On September 5, 2001, approximately 1530 Pacific daylight time a Cessna 172RG, N44EF, registered to and being operated by Aeroflight Executive Services, Inc., and being flown by a commercially rated flight instructor, was substantially damaged during an in-flight collision with trees and terrain while maneuvering approximately five nautical miles east of Carbonado, Washington. The pilot and passenger sustained minor injuries. Visual meteorological conditions prevailed and no flight plan had been filed. The flight was an aerial fire survey and was operated under 14CFR91 originating from Boeing Field, Seattle, Washington, approximately 1400 on the afternoon of the accident.

The pilot reported that following the crash; he and his passenger exited the aircraft noting fuel spilling from the left fuel tank and contacted the operator by cell phone advising them of the accident. A search was initiated and the two occupants were found the following morning.

The pilot and passenger were both interviewed by an inspector assigned to the Federal Aviation Administration's Flight Standards District Office, Renton, Washington (refer to ATTACHMENTS P-I and P-II). The pilot reported in the interview that he had departed Boeing field with the non-rated passenger and headed towards the intended patrol area. During the flight to the patrol area, he had demonstrated some basic flight maneuvers to the passenger, who had never been in a small aircraft before, and then allowed the passenger to fly the aircraft. The pilot reported that as the passenger, who was occupying the left seat, flew the aircraft the pilot acted as fire spotter. He also recalled that the power was set to 23 inches of manifold pressure and 2,400 rpm and that the aircraft was operating between 3,000 and 4,000 feet above mean sea level. The pilot reported that the ceiling was about a 4,000 to 5,000 foot "ragged overcast" and that he had encountered rain showers earlier in the flight.

According to the FAA inspector's interview transcript, the pilot stated that "...While the aircraft was maneuvered along a southeasterly heading into a canyon, [the pilot] noted that the aircraft's performance seemed to be deteriorating. Shortly thereafter, [the pilot] heard the engine start 'coughing,' at which time, he took control of the airplane. [The pilot] stated that there was about a 10 to 15 second period between the time he initially noted the decrease in performance, to when the engine coughing began, and that though he was approximately 1,000 feet above the ground, he was only 200 feet horizontally from the rising terrain...."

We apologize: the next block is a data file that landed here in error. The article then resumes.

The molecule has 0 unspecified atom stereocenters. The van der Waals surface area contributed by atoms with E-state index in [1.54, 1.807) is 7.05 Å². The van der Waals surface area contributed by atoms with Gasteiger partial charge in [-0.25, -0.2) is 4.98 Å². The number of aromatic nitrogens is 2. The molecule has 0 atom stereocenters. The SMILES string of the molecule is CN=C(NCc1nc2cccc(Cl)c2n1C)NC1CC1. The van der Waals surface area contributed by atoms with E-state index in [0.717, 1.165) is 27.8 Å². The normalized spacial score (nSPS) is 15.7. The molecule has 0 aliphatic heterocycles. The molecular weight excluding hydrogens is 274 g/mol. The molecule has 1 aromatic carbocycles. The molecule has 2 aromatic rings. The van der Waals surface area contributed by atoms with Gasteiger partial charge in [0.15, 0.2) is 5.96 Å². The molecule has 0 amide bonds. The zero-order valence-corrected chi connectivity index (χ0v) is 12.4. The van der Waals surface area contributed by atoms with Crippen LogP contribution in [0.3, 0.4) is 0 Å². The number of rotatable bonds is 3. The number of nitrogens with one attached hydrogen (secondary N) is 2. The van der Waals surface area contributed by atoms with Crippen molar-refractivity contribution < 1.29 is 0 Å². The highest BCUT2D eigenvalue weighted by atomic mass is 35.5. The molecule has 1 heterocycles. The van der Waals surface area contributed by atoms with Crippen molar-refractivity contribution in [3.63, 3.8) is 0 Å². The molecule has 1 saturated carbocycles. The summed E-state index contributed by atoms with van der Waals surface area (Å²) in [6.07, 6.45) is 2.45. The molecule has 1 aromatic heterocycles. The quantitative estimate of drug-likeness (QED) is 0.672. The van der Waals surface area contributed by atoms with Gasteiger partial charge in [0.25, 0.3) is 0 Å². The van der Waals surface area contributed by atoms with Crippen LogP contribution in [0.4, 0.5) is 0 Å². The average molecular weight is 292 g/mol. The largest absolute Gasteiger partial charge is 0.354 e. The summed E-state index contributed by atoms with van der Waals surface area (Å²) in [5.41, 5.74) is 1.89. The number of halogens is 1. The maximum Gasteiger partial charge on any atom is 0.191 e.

The pilot reported checking the fuel selector "ON," the mixture control "FULL RICH," the propeller control "FULL FORWARD," and the throttle "FULL OPEN," but this resulted in no change in engine performance. He further reported that there was no time to continue trouble-shooting the problem including "...checking the carburetor heat..." and that at the time of the crash " was likely that the engine was still producing power, but not much...."

When the FAA inspector asked the pilot what he felt had happened, the pilot stated that "...he probably had encountered carburetor icing..." and that "...the last time he had checked any of his engine instruments was approximately 10 minutes prior to the accident...."

The FAA inspector inquired if the pilot had ever encountered carburetor icing and he replied "...he had not...." The pilot was also asked what mountain flying experience training he had received and he replied that "...he had no formal [mountain] flight training, but that he had watched a 'Jeppesen' video on the subject, and that he had given several mountain-flying checkouts himself...."

The aviation surface weather observation taken at McCord Air Force base at 1555 on the afternoon of the accident recorded a surface temperature and dew point of 18 degrees and 7 degrees Celsius respectively. The observation site is 323 feet above sea level and lies 28 nautical miles and 260 degrees magnetic west of the accident site (refer to CHART I and DIAGRAM CARB ICE-I).

The accident site was fixed using a GPS (global positioning system) unit during the search and rescue. The aircraft was located within a draw along the South Fork of the South Prairie Creek about 2,500 feet above sea level (refer to CHART II). The elevation of the terrain within the canyon rose 2,500 feet along the South Fork axis. The average distance of this terrain rise was approximately 12,000 horizontal feet along the axis, with the last 4,500 feet rising a total of 2,000 feet, a significantly steeper gradient.

An FAA inspector interviewed one of the Pierce County Sheriff's deputies who surveyed the accident site (refer to ATTACHMENT INT-I). The deputy reported that the carburetor heat control in the aircraft was found in the "OFF" position (from Pierce County Incident Report No. 01-248-0904).

The aircraft was subsequently recovered from the site and transported to Discount Aircraft Salvage, Deer Park, Washington. The aircraft's engine was test run under the supervision of an NTSB investigator, and although the engine operated, a power degradation was noted. Examination and testing of the magnetos revealed that the left Slick magneto's coil was not operating. It could not be determined whether the inoperative magneto was related to impact damage during the crash or pre-existed the impact. The pilot reported to the FAA inspector that prior to takeoff "...all systems appeared to be functioning normally...."

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